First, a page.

Broglia doesn’t dispute that he kicked the women out. When Hentz was asked to move, he says, there was a party of four waiting to be seated, and his staff had already started to turn customers away for lack of space. A few weeks after the occurrence, the chef stands in his empty, closed restaurant and points to the two tables where the offending diners were sitting. “Can you believe it?” he shouts, shaking his head at their arrogance.

Broglia and Hentz disagree on the events that followed the chef’s verbal outburst. According to Hentz, Broglia took a beer from her hand just as she was about to take a sip of it and, after placing his hand under her elbow, proceeded to “basically lift me up from the table.” Hentz says that the chef screamed through the entire

incident and that the physical contact continued all the way to the exit, where she claims Broglia “literally shoved me out the door.”

Broglia denies touching Hentz except to grab the beer from her, which he figures was his right given that he didn’t make the party pay its bill. But no one disputes what happened in the wake of the argument: The police arrived to take Broglia to jail, where he says he stayed for 15 hours, resulting in a night of lost business, because he employs no other chefs who can do his job. The chef bristles as he recounts his clash with the cops. “‘We have a witness you assaulted her,’” Broglia says, recalling what he was told by one of the arresting officers. “I said, ‘I didn’t assault nobody.’ [The officer] said, ‘You [snatched] a beer from her.’ I said, ‘This is not an assault.’ I mean, she didn’t pay for it. This is my place.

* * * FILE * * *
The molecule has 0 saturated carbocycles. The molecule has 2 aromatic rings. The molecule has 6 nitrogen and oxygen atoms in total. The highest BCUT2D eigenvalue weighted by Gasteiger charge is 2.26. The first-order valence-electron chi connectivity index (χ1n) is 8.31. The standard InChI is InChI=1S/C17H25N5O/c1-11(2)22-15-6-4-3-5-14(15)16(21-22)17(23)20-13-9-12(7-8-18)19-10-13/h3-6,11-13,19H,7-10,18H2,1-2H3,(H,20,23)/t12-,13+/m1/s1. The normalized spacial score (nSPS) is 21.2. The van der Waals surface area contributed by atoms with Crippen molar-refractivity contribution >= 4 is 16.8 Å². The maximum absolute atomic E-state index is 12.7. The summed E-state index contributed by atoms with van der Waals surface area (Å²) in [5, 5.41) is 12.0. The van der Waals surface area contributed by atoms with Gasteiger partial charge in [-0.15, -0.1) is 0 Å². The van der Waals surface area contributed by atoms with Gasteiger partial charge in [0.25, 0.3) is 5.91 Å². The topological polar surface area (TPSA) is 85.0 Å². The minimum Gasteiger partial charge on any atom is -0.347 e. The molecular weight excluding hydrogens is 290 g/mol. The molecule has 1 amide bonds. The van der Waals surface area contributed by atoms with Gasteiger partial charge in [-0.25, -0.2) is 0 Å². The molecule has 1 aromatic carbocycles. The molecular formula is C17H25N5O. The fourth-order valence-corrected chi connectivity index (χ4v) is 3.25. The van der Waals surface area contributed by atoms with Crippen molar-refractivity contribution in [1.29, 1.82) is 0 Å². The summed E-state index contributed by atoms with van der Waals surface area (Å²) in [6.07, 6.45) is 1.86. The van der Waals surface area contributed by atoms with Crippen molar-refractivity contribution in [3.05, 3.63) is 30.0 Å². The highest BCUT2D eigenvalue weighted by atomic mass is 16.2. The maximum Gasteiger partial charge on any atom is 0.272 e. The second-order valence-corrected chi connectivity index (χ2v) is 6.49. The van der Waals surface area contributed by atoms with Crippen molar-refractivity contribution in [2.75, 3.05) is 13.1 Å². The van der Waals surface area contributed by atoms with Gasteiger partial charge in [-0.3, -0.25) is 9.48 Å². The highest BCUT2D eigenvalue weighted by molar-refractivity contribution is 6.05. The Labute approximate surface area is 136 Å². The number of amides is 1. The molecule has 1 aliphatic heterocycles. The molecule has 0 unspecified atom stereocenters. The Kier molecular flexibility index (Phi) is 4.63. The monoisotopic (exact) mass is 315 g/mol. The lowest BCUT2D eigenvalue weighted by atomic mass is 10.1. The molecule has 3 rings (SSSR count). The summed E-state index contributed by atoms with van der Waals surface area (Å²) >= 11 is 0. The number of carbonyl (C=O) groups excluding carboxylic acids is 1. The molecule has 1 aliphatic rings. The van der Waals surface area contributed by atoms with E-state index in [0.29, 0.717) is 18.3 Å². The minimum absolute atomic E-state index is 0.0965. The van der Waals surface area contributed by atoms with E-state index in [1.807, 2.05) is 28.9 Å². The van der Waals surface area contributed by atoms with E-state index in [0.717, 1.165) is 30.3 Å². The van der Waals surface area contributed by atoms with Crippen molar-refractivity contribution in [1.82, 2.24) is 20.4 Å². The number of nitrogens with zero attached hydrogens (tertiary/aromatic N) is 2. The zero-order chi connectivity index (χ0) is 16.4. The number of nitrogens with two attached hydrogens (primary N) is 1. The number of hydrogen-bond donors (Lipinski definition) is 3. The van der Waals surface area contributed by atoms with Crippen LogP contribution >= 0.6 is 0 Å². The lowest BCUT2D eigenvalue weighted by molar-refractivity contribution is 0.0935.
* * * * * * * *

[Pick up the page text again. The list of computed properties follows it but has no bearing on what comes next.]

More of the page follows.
I pay the rent! I pay the tax! I pay everything!”

Broglia says that he has witnesses who will corroborate his story, although in a lengthy, anonymous voice-mail message left at the Washington City Paper the day after the incident, a diner who was present told his version of the event, which hewed closely to Hentz’s. The arrest record states that the chef was arrested for “simple assault.”

Broglia is a 60-ish, medium-built man with thinning, graying hair, and even though he’s been in the States since the ’70s, there’s still plenty of Rome left in his singsongy speech. He boasts of his food’s quality—his peppers aren’t canned, but roasted in house, and he buys his pasta freshly made—and he clearly sees his customers as his guests. Of diners who complain of long waits, the chef sighs, “People not happy, what do you want me to do? I only got two hands. That’s the way I cook.”

Pasta Mia is understandably popular. Few restaurants in the city offer such good, honest food at such reasonable prices. But the waits can be unnerving. During my most recent visit, my friend and I waited 45 minutes for salads, at which point we told our waiter to forget about them and just bring the entrees, which took another half-hour. The people at the table next to us sympathized. One advised, “Never come here if you’re hungry or in a hurry.” His friend added, “Or take up quilting.”